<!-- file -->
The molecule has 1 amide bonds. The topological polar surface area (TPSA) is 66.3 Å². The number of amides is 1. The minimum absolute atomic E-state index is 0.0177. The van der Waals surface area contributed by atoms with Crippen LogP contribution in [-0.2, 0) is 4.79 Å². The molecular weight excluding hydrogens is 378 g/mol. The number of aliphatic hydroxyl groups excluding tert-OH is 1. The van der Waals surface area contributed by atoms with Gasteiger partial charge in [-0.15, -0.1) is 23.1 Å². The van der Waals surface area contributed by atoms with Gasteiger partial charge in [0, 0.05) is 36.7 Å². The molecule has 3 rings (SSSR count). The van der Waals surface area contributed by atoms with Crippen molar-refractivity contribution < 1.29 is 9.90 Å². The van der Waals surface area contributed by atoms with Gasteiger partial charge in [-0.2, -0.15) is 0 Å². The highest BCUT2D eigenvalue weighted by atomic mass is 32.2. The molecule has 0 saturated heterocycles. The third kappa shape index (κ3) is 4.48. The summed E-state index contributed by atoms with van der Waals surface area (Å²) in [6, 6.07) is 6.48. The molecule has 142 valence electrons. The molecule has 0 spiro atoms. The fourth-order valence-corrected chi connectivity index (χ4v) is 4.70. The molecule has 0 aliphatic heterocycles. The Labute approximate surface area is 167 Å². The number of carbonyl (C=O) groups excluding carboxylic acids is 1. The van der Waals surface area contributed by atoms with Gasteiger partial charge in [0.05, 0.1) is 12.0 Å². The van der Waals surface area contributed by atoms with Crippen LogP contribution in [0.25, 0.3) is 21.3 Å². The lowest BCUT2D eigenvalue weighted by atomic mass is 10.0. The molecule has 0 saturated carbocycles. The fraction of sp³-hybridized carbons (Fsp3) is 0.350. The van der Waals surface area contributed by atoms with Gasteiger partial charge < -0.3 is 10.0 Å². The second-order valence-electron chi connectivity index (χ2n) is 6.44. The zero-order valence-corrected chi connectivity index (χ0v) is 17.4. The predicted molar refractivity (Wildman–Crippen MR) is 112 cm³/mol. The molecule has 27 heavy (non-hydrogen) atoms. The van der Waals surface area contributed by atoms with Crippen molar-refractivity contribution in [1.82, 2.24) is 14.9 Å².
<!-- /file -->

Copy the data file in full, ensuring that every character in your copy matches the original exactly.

The molecule has 1 amide bonds. The topological polar surface area (TPSA) is 66.3 Å². The number of amides is 1. The minimum absolute atomic E-state index is 0.0177. The van der Waals surface area contributed by atoms with Crippen LogP contribution in [-0.2, 0) is 4.79 Å². The molecular weight excluding hydrogens is 378 g/mol. The number of aliphatic hydroxyl groups excluding tert-OH is 1. The van der Waals surface area contributed by atoms with Gasteiger partial charge in [-0.15, -0.1) is 23.1 Å². The van der Waals surface area contributed by atoms with Gasteiger partial charge in [0, 0.05) is 36.7 Å². The molecule has 3 rings (SSSR count). The van der Waals surface area contributed by atoms with Crippen molar-refractivity contribution < 1.29 is 9.90 Å². The van der Waals surface area contributed by atoms with Gasteiger partial charge in [-0.2, -0.15) is 0 Å². The highest BCUT2D eigenvalue weighted by atomic mass is 32.2. The molecule has 0 saturated heterocycles. The third kappa shape index (κ3) is 4.48. The summed E-state index contributed by atoms with van der Waals surface area (Å²) in [6, 6.07) is 6.48. The molecule has 142 valence electrons. The molecule has 0 spiro atoms. The fourth-order valence-corrected chi connectivity index (χ4v) is 4.70. The molecule has 0 aliphatic heterocycles. The Labute approximate surface area is 167 Å². The number of carbonyl (C=O) groups excluding carboxylic acids is 1. The van der Waals surface area contributed by atoms with Gasteiger partial charge in [0.05, 0.1) is 12.0 Å². The van der Waals surface area contributed by atoms with Crippen LogP contribution in [0.25, 0.3) is 21.3 Å². The lowest BCUT2D eigenvalue weighted by atomic mass is 10.0. The molecule has 0 saturated carbocycles. The fraction of sp³-hybridized carbons (Fsp3) is 0.350. The van der Waals surface area contributed by atoms with Gasteiger partial charge < -0.3 is 10.0 Å². The second-order valence-electron chi connectivity index (χ2n) is 6.44. The zero-order valence-corrected chi connectivity index (χ0v) is 17.4. The predicted molar refractivity (Wildman–Crippen MR) is 112 cm³/mol. The molecule has 27 heavy (non-hydrogen) atoms. The van der Waals surface area contributed by atoms with Crippen molar-refractivity contribution in [1.82, 2.24) is 14.9 Å².